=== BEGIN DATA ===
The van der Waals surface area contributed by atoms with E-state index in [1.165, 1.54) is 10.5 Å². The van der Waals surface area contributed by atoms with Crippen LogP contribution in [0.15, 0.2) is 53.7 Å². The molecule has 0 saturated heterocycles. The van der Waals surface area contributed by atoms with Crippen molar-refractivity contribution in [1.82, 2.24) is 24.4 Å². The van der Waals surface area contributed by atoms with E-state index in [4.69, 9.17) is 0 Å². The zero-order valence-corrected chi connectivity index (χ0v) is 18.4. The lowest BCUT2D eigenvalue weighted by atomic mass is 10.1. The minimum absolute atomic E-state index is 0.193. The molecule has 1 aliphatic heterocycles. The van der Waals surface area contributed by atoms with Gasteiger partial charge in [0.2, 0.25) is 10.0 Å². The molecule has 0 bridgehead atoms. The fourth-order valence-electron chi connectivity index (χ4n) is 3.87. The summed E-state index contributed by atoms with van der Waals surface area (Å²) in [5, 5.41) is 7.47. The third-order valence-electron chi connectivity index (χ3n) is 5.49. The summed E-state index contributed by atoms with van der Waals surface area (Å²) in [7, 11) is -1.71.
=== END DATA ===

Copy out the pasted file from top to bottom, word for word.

The van der Waals surface area contributed by atoms with E-state index in [1.165, 1.54) is 10.5 Å². The van der Waals surface area contributed by atoms with Crippen LogP contribution in [0.15, 0.2) is 53.7 Å². The molecule has 0 saturated heterocycles. The van der Waals surface area contributed by atoms with Crippen molar-refractivity contribution in [1.82, 2.24) is 24.4 Å². The van der Waals surface area contributed by atoms with E-state index in [4.69, 9.17) is 0 Å². The zero-order valence-corrected chi connectivity index (χ0v) is 18.4. The lowest BCUT2D eigenvalue weighted by atomic mass is 10.1. The minimum absolute atomic E-state index is 0.193. The molecule has 1 aliphatic heterocycles. The van der Waals surface area contributed by atoms with Gasteiger partial charge in [0.2, 0.25) is 10.0 Å². The molecule has 0 bridgehead atoms. The fourth-order valence-electron chi connectivity index (χ4n) is 3.87. The summed E-state index contributed by atoms with van der Waals surface area (Å²) in [5, 5.41) is 7.47. The third-order valence-electron chi connectivity index (χ3n) is 5.49. The summed E-state index contributed by atoms with van der Waals surface area (Å²) in [7, 11) is -1.71.